Kateryna Handzyuk. Source: Wikipedia. Public domain.
Ukrainian civil society organisations are calling for an effective investigation into the death of Kherson-based anti-corruption activist Kateryna Handzyuk, who was the target of a contract killing in July 2018. She was doused with sulphuric acid and, despite all efforts to save her, died on 4 November.
The Ukrainian parliament has now set up an interim investigative commission to monitor the work of the police in the case, but its creation has turned into a political scandal.
“She was murdered,” this is what activists and people who knew Kateryna Handzyuk stated publicly after the Kherson campaigner died in Kyiv City Hospital №2 on 4 November. The official reason for Handzyuk’s death was multi-organ failure and chemical burns over 40% of her body, the result of an acid attack on 31 July. She was moved from Kherson, in southern Ukraine, to Kyiv for treatment and underwent 11 operations, but doctors didn’t manage to save her life.
The case of Kateryna Handzyuk has become a litmus test for the Ukrainian authorities’ response to attacks and killings of civic activists, of which there have been over 50 in the past two years. The figures are beginning to mount up in towns and cities far from the front line, and each new attack becomes possible due to the lack of investigation of the attack that preceded it. And all this is taking place on the eve of the fifth anniversary of EuroMaidan, whose participants counted observance of the law among their demands.
CCTV shot of the alleged attacker of Kateryna Handzyuk. Source: Kherson regional police.
The reluctance of law enforcement to see a political motivation behind the attack on Kateryna Handzyuk is clear, if only because the charge against the attackers has been changed several times. After being classified as “hooliganism”, “grievous bodily harm with the intent of intimidation” and “attempted murder”, it has ended up as “deliberate murder for self-serving motives, committed with extreme cruelty and carried out on a contract basis by a group of persons acting in collusion”. This frequent re-classification is linked to activists’ demands for an effective investigation of not only Handzyuk’s killers, but the people who ordered the attack.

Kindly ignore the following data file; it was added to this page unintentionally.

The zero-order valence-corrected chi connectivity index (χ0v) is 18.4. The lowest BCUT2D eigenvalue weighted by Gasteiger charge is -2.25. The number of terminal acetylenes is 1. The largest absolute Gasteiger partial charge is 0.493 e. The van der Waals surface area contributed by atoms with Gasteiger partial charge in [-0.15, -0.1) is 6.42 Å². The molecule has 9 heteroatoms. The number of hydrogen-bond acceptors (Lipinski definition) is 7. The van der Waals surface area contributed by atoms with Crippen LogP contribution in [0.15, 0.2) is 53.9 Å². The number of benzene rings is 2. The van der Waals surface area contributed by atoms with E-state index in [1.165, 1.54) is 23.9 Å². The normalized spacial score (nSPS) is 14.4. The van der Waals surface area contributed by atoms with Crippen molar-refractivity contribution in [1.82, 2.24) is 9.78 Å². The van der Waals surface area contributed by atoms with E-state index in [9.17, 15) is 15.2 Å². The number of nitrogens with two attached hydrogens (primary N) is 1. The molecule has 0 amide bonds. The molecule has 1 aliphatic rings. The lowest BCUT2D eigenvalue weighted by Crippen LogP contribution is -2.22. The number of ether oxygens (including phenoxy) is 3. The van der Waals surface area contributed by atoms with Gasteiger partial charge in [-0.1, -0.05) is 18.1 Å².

The investigation is being carried out by Ukraine’s Security Service (SBU) and, until recently, the National Police Service. The SBU is responsible for tracking down those who ordered the attack, while the police have been looking for the killer and whoever organised the attack. On 3 August, the police arrested Ukrainian citizen Mykola Novikov on suspicion of carrying out the attack on Kateryna Handzyuk. The courts sentenced Novikov to be held under arrest for two months, but he spent a mere 19 days in pre-trial detention before being released: the investigators had found no grounds for a charge. On the day when Handzyuk was attacked, Novikov was relaxing on the coast with friends, but the police tried to persuade him to sign a statement saying that he had walked past the site of the attack – Novikov was only detained as a result of the wide media coverage given to the case and protests by activists demanding the arrest of the perpetrator.
A commission is set up
The investigation was handed to the SBU after Handzyuk died. The activist herself had doubted the effectiveness of law enforcement bodies given that she had previously exposed their corruption schemes.
According to Ukraine’s General Prosecutor Yury Lutsenko, the investigation carried out 367 interrogations and 21 expert assessments. But Lutsenko accused activists of leaking information about one of the suspects, referring to a post on a Facebook page run by Handzyuk’s friends, who are conducting their own parallel investigation. According to this version of the attack, the contact between the crime’s contractor and perpetrators was Ihor Pavlovskiy, who currently works as an adviser to Ukrainian parliament deputy Mykola Palamarchuk, a member of the president’s political party. The activists also claim that Pavlovskiy was prepared to reveal the person who ordered the attack, since after the arrest of the men who carried out the attack, he expected to be arrested himself. But Pavlovskiy was only arrested on 12 November.
Yury Lutsenko. Photo CC BY-SA 4.0: Wikipedia. Some rights reserved.